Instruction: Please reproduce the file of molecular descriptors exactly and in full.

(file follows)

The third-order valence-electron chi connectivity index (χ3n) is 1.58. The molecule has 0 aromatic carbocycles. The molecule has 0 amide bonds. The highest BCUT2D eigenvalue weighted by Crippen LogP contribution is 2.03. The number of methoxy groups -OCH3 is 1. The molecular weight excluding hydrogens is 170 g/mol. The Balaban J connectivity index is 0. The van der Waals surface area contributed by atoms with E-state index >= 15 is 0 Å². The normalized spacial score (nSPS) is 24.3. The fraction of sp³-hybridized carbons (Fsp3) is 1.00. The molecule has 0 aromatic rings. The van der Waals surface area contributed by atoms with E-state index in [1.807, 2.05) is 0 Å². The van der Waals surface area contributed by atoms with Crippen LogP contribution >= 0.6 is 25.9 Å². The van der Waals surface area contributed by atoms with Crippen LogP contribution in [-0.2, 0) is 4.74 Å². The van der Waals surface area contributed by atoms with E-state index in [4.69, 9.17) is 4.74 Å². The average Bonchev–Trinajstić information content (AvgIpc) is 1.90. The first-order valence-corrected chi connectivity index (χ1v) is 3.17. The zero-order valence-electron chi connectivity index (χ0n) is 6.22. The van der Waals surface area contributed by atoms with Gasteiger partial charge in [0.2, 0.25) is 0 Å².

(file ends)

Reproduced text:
The third-order valence-electron chi connectivity index (χ3n) is 1.58. The molecule has 0 aromatic carbocycles. The molecule has 0 amide bonds. The highest BCUT2D eigenvalue weighted by Crippen LogP contribution is 2.03. The number of methoxy groups -OCH3 is 1. The molecular weight excluding hydrogens is 170 g/mol. The Balaban J connectivity index is 0. The van der Waals surface area contributed by atoms with E-state index >= 15 is 0 Å². The normalized spacial score (nSPS) is 24.3. The fraction of sp³-hybridized carbons (Fsp3) is 1.00. The molecule has 0 aromatic rings. The van der Waals surface area contributed by atoms with E-state index in [1.807, 2.05) is 0 Å². The van der Waals surface area contributed by atoms with Crippen LogP contribution >= 0.6 is 25.9 Å². The van der Waals surface area contributed by atoms with Crippen LogP contribution in [-0.2, 0) is 4.74 Å². The van der Waals surface area contributed by atoms with E-state index in [4.69, 9.17) is 4.74 Å². The average Bonchev–Trinajstić information content (AvgIpc) is 1.90. The first-order valence-corrected chi connectivity index (χ1v) is 3.17. The zero-order valence-electron chi connectivity index (χ0n) is 6.22. The van der Waals surface area contributed by atoms with Gasteiger partial charge in [0.2, 0.25) is 0 Å².